A cosmic cloud 7,500 light-years away has provided scientists with the perfect illustration for the events of 2020.
The relatively small lump of matter in the Carina Nebula would not have received a separate name under normal circumstances. But its shape led to the fact that scientists gave him the nickname «Daring finger. “
And it really does look like an ancient obscene gesture that astronomers note means «go away, but in much harsher words. “
In fact, Defiant Finger is what is known as Boca’s Globule. These are small, dark, dense clumps of dust and gas that are often the birthplaces of stars. As the denser areas of the cloud condense further, they can collapse under their own gravity.
Stars can form in Daring Finger, made of material equal to 6 times the mass of the Sun; because it is so dense that it is difficult to look inside. This glow from external sources appears to be light from nearby bright stars.
Because young stars are usually bright and hot, they strike their surroundings with radiation. The outer part of Finger’s globule is likely illuminated and ionized by either the Wolf-Rayet star WR 25, a very short-lived massive star at the end of its life cycle.
But while they are glowing, these stars also collapse: slowly but surely they evaporate «Daring finger. ” At current estimates of the rate of mass loss, the dust cloud has a projected lifespan of 200,000 to 1 million years.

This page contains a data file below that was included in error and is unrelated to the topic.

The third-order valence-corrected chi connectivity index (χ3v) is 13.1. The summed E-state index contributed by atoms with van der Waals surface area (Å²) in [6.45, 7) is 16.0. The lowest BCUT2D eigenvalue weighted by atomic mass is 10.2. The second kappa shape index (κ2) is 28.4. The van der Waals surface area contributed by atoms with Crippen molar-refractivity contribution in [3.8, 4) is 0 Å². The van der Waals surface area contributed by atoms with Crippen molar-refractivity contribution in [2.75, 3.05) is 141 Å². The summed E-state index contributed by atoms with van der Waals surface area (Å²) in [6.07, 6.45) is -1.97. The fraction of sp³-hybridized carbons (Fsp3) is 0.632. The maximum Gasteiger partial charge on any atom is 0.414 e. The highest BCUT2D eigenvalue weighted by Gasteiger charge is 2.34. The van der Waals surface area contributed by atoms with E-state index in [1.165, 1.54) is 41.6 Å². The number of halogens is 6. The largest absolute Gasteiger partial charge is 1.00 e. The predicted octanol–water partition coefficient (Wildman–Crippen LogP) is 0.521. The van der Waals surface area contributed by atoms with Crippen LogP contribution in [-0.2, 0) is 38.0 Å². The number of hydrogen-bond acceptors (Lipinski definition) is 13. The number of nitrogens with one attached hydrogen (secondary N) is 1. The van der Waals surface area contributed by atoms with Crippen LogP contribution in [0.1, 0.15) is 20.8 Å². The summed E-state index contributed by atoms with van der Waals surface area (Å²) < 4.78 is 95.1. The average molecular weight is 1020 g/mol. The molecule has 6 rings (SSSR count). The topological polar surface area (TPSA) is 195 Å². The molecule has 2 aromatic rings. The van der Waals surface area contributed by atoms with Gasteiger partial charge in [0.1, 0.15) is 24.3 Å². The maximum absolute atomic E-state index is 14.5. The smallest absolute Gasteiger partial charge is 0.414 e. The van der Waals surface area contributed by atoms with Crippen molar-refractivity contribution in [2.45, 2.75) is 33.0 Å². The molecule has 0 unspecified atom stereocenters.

This is not very long in the cosmic sense. But that’s enough to make a statement: a kind of cry into the void, a gesture in the face of inevitability.
Previously NV wrote that an American entrepreneur and one of the first space tourists said that he delivered the remains of the Star Trek series actor to the ISS without permission. This was the posthumous wish of actor James Doohan.
Doohan died in 2005 at the age of 85, and is best known for his role as Scott Montgomery in the science fiction television series Star Trek (Star Trek). The actor’s posthumous desire was to move his ashes into space.
In 2008, they tried to fulfill this desire using a SpaceX Falcon 1 rocket, but the launch was unsuccessful.
In 2012, the new SpaceX Falcon 9 rocket successfully delivered part of James Doohan’s ashes into orbit, and since then the actor’s remains have circled our planet about 70 thousand times.